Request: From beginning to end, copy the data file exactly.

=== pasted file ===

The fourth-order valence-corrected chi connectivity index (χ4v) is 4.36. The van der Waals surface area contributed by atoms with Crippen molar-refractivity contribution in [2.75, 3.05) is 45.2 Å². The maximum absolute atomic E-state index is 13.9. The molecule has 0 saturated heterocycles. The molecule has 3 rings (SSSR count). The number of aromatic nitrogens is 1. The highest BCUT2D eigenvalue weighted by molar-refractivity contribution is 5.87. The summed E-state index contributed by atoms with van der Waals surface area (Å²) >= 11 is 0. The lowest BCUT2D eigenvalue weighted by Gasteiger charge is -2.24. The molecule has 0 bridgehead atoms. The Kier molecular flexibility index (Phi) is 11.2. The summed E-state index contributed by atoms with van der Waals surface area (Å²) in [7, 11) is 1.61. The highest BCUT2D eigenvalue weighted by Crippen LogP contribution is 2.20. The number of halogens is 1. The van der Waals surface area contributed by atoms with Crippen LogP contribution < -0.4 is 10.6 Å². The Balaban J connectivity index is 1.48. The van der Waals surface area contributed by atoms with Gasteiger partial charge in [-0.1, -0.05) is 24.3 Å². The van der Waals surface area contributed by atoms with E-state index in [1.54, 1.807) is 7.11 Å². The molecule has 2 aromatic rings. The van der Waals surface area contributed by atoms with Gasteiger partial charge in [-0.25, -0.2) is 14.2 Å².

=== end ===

The fourth-order valence-corrected chi connectivity index (χ4v) is 4.36. The van der Waals surface area contributed by atoms with Crippen molar-refractivity contribution in [2.75, 3.05) is 45.2 Å². The maximum absolute atomic E-state index is 13.9. The molecule has 0 saturated heterocycles. The molecule has 3 rings (SSSR count). The number of aromatic nitrogens is 1. The highest BCUT2D eigenvalue weighted by molar-refractivity contribution is 5.87. The summed E-state index contributed by atoms with van der Waals surface area (Å²) >= 11 is 0. The lowest BCUT2D eigenvalue weighted by Gasteiger charge is -2.24. The molecule has 0 bridgehead atoms. The Kier molecular flexibility index (Phi) is 11.2. The summed E-state index contributed by atoms with van der Waals surface area (Å²) in [7, 11) is 1.61. The highest BCUT2D eigenvalue weighted by Crippen LogP contribution is 2.20. The number of halogens is 1. The van der Waals surface area contributed by atoms with Crippen LogP contribution < -0.4 is 10.6 Å². The Balaban J connectivity index is 1.48. The van der Waals surface area contributed by atoms with Gasteiger partial charge in [-0.1, -0.05) is 24.3 Å². The van der Waals surface area contributed by atoms with E-state index in [1.54, 1.807) is 7.11 Å². The molecule has 2 aromatic rings. The van der Waals surface area contributed by atoms with Gasteiger partial charge in [-0.25, -0.2) is 14.2 Å².